Now I was adding these parentheticals above, since there’s also a notion of a right G-action. This is pretty much the same, but it satisfies s\cdot(gh)=(s\cdot g)\cdot h instead of (gh)\cdot s=g\cdot(h\cdot s). That is, it switches the order of composition. But we know how to do that! A right G-action is a contravariant functor — an object of \mathbf{Set}^{G^\mathrm{op}}.

So these actions form categories. What are the morphisms? Since these are functor categories, they’re natural transformations. Let’s say we have (left) actions A_1:G\rightarrow\mathbf{Set} and A_2:G\rightarrow\mathbf{Set}, and that A_1 and A_2 send the single object \bullet of G to the sets S_1 and S_2, respectively. Now, what’s a natural transformation \eta:A_1\rightarrow A_2?

Well, there’s only one object in G, so a transformation only has one component: \eta_\bullet:S_1\rightarrow S_2. For any morphism (group element) g\in G it must satisfy the naturality condition \eta_\bullet(g\cdot s)=g\cdot\eta_\bullet(s) for all s\in S_1. Note that the dot on the left denotes the action of G on S_1, and the one on the right denotes that on S_2. So we see that \eta_\bullet must be a function which “intertwines” the two actions of G. That is, it preserves the G-action, just like homomorphisms of monoids preserve the composition and so on — a very natural notion of morphism of G-actions indeed! As a special case, a natural transformation from A_1 to itself is a permutation of the elements of S_1 which commutes with the actions of all the elements of G.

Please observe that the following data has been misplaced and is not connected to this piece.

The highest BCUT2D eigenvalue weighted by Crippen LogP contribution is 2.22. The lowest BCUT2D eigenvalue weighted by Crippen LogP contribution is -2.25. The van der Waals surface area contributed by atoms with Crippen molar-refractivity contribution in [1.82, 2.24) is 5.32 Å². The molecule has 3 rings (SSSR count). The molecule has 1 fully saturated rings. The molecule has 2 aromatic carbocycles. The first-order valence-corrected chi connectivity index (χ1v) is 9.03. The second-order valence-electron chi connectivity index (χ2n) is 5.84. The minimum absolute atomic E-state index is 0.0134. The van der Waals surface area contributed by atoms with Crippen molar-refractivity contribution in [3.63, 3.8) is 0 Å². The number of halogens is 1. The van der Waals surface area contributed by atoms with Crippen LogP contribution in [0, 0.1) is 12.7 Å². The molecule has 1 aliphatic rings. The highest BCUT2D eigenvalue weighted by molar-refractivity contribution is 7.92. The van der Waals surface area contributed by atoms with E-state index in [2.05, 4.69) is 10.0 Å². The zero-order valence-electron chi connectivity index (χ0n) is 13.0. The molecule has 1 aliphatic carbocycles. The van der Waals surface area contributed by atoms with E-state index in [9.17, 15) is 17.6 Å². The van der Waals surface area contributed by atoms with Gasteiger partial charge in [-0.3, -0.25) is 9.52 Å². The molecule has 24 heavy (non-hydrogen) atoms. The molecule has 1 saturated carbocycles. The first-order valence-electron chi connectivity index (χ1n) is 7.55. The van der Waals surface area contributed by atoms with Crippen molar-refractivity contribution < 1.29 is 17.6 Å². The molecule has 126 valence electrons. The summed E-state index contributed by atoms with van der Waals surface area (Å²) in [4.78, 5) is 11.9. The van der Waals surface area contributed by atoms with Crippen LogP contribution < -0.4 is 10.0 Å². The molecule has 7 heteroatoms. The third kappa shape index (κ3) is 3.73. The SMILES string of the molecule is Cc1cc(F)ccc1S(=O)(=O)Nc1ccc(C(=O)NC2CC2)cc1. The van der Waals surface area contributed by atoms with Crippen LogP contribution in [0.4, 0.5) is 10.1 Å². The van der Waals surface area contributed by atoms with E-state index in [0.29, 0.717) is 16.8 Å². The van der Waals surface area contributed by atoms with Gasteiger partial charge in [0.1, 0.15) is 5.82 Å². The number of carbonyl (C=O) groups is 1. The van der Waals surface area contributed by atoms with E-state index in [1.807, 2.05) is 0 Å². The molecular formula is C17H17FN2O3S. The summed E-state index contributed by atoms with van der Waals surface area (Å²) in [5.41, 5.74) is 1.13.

Okay, so we can translate this theory into categorical language and it looks pretty. So what? Hold on tight, because now I’m going to hit it with Yoneda’s Lemma (and its meaning).

Since there’s only one object in G we only get one covariant functor h_\bullet and one contravariant functor h'_\bullet. The covariant one gives us the group G acting on its set of elements by left-multiplication, and the contravariant one gives the same set with the action of right-multiplication. Now given any other left G-action (covariant functor) on S Yoneda’s Lemma tells us that the set S is in bijection with the set of functions f:G\rightarrow S satisfying f(gh)=g\cdot f(h). In particular, we must have f(g)=f(ge)=g\cdot f(e), where e is the identity of the group, so the image of the identity element specifies the function completely. That is, if we have a left G-action on a set S then every element s\in S gives us an intertwining function satisfying f_s(e)=s, and every intertwining function sends e to some element of S, giving us our bijection. A similar situation holds for right G-actions.